Nun smoking weed

The Mother Teresa of Marijuana: These Nuns Found God In Milky Bong Tokes (Photos)

If only all religious figures followed the lead of the Sisters of The Valley, maybe we would finally find peace on earth.

Oct 23, 2017 - Rob Hoffman

You know that the normalization of marijuana has reached new frontiers when nuns can be found smoking fat doobies before prayer. Times are, indeed, a changin’.

They call themselves Sisters of the Valley—a group of nuns who now run a medicinal marijuana business in California’s Central Valley. Most of the Sisters grew up in a traditional religious setting: attending private Catholic school, raised by other nuns, encouraged to pursue a life of purity and service. And for many, this means tending to those with dire medical conditions. Mother Teresa herself reached sainthood through her work tending to those dying of HIV/AIDS, leprosy and tuberculosis.

Since the legalization of medical marijuana in California in 1996, researchers and physicians have found its medicinal properties capable of treating similarly life-threatening conditions like severe childhood epilepsy and cancer. Watching the medical marijuana industry make one breakthrough after another, Christine Meeusen—now known as Sister Kate—saw an opportunity to help countless fellow Americans treat, or overcome, their medical conditions. Opening a medical marijuana company, she believed, was a way to help the greatest number of people with the resources at her disposal.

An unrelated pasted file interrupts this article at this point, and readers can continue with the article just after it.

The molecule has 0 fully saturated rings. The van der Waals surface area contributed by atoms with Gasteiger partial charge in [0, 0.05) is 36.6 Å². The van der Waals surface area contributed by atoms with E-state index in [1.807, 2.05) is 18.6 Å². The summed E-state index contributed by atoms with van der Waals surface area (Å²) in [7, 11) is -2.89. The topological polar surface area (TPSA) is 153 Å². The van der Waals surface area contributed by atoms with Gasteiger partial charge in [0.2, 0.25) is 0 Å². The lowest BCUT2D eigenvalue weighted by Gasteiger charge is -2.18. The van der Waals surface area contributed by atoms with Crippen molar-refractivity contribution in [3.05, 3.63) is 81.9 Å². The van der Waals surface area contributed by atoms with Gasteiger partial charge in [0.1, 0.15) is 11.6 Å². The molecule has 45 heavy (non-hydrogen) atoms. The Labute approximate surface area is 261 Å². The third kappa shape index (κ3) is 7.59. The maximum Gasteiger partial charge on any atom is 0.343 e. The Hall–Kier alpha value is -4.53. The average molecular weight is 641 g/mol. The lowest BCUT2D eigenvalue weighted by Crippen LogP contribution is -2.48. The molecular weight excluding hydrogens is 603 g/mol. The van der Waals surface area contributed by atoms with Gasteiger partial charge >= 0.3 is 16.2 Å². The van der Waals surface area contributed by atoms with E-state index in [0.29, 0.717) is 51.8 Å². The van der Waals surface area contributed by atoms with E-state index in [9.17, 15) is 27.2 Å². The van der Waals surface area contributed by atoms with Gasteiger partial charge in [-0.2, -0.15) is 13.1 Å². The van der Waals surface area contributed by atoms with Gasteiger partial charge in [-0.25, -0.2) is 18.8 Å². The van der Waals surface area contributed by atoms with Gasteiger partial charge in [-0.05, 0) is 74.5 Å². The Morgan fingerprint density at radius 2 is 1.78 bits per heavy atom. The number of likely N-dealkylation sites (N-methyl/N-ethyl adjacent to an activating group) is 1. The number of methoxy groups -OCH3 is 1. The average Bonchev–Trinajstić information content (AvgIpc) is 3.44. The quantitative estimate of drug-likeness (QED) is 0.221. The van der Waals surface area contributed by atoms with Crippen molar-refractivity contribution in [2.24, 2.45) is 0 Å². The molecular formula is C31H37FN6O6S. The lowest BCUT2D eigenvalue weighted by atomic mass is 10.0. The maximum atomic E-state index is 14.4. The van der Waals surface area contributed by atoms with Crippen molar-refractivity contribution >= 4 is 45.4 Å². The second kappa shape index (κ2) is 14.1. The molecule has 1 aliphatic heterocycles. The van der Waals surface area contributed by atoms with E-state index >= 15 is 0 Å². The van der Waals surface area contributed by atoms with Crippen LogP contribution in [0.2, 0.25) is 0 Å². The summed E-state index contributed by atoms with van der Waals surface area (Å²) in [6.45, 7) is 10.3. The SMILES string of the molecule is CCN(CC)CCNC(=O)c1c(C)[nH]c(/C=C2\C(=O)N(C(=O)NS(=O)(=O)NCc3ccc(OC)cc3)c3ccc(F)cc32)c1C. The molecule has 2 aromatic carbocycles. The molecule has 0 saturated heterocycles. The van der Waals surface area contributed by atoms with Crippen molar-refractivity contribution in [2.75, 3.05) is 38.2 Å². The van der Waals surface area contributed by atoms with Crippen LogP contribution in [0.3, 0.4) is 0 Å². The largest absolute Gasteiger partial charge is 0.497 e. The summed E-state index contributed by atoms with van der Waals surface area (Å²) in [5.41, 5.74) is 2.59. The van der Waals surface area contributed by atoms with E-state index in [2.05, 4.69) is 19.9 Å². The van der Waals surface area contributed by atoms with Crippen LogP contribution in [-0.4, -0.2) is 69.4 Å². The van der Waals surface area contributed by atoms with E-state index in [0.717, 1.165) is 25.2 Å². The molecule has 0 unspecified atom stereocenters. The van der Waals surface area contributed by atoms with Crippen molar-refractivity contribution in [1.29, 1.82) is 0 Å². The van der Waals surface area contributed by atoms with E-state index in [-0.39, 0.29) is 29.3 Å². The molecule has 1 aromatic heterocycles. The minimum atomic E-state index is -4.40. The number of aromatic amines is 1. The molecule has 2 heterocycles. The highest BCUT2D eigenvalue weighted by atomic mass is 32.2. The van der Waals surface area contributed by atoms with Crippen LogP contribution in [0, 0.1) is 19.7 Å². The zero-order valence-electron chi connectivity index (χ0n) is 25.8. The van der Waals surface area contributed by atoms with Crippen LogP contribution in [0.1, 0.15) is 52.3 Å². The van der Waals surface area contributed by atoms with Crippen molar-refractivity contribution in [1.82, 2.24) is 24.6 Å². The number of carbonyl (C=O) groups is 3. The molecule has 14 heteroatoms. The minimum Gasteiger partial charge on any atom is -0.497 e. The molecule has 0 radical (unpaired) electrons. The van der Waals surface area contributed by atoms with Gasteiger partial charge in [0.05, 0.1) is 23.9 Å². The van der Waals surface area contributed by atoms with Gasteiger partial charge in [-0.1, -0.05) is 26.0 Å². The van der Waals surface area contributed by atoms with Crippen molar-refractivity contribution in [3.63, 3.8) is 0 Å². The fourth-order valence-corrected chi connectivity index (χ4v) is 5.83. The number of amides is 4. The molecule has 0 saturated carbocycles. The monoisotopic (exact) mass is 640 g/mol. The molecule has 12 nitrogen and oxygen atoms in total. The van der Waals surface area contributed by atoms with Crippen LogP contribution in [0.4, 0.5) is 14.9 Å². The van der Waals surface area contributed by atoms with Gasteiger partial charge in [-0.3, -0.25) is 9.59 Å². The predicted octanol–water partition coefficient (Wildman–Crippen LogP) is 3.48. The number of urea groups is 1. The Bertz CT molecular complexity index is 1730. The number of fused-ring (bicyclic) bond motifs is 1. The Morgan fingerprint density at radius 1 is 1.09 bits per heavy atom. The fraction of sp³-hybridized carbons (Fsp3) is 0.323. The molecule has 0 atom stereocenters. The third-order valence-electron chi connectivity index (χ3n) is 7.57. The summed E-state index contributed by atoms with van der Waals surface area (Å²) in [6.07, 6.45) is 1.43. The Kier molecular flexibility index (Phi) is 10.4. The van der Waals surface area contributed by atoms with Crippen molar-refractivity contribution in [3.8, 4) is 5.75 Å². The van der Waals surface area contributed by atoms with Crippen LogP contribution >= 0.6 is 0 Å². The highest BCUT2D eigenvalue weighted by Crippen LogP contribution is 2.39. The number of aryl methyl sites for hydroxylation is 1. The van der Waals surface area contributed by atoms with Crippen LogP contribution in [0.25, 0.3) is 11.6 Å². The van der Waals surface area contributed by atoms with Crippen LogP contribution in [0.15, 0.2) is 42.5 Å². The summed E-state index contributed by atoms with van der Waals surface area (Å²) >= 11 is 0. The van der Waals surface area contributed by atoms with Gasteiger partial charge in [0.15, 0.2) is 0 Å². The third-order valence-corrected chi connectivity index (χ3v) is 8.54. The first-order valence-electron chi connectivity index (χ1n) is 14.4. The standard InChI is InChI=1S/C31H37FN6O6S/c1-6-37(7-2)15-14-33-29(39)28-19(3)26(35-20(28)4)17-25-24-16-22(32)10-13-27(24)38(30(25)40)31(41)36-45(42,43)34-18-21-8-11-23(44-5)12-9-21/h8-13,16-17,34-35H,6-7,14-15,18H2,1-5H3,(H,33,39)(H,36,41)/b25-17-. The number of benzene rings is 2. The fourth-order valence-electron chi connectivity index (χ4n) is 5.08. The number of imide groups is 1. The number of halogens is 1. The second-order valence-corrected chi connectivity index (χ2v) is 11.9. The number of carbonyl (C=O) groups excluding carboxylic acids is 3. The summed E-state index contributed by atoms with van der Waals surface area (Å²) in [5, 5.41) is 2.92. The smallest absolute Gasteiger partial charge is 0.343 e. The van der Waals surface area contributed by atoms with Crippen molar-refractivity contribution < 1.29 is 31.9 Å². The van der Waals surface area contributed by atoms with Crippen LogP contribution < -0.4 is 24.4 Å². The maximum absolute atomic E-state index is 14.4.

She decided to name her company Sisters of the Valley, with the aim of providing medical marijuana, employing women in need, and washing away the stigma of the apparent miracle plant.

Or as the Sisters put it on their Facebook page, “Our mission is to put prayers for healing intention into every jar and every bottle of natural medicine we make, and to help spread the good word about cannabis.”

Small 14 of 17 To Save Her The Vision Of Her Child, This Mother Opened A Marijuana Grow Op In Brazil

Photo by Shaughn and John

Employees of Sisters of the Valley can be recognized by their traditional clothing—white hoods (called “habits”), modest monochromatic dresses, or white blouses atop long blue denim skirts.To see them on a crowded street corner, they’re the last people on earth you would expect to sell weed. The 

Sisters of the Valley sold $750,000 worth of product last year alone.

The Sisters of the Valley don’t only sell marijuana in its original form. They also have their own line of oils, tinctures and creams. After being kicked off of Etsy last year for trying to sell a product that is still under federal prohibition, the Sisters launched their very own website. Based on the website’s layout, one would never know that they were buying marijuana products from nuns.

Small 16 of 17 To Save Her The Vision Of Her Child, This Mother Opened A Marijuana Grow Op In Brazil
Photo by Shaughn and John

Their marijuana business has been subject to stunning photo projects that capture the unorthodoxy of their lifestyle. The nuns can be seen trimming, harvesting and even toking up in otherwise formal-looking ceremonies. It’s arresting imagery for anyone who has grown up in a Catholic household. They also reportedly use a ritualistic growing cycle, operating in conformity with the moon’s cycles, intended to endow their products with a sort of spiritual essence. In the same way that Rabbi’s bless certain foods to help make it kosher, or Christian priests sanctify water to make it holy, the Sisters hold ceremonies to give their marijuana a sacred quality.While the rituals may turn off agnostics, there’s nothing fake about these nuns commitment to marijuana-based-healing.

If only all religious figures openly smoked weed, maybe we would finally find a little peace on earth.

Small 1 of 17 To Save Her The Vision Of Her Child, This Mother Opened A Marijuana Grow Op In Brazil
Photos by Shaughn and John



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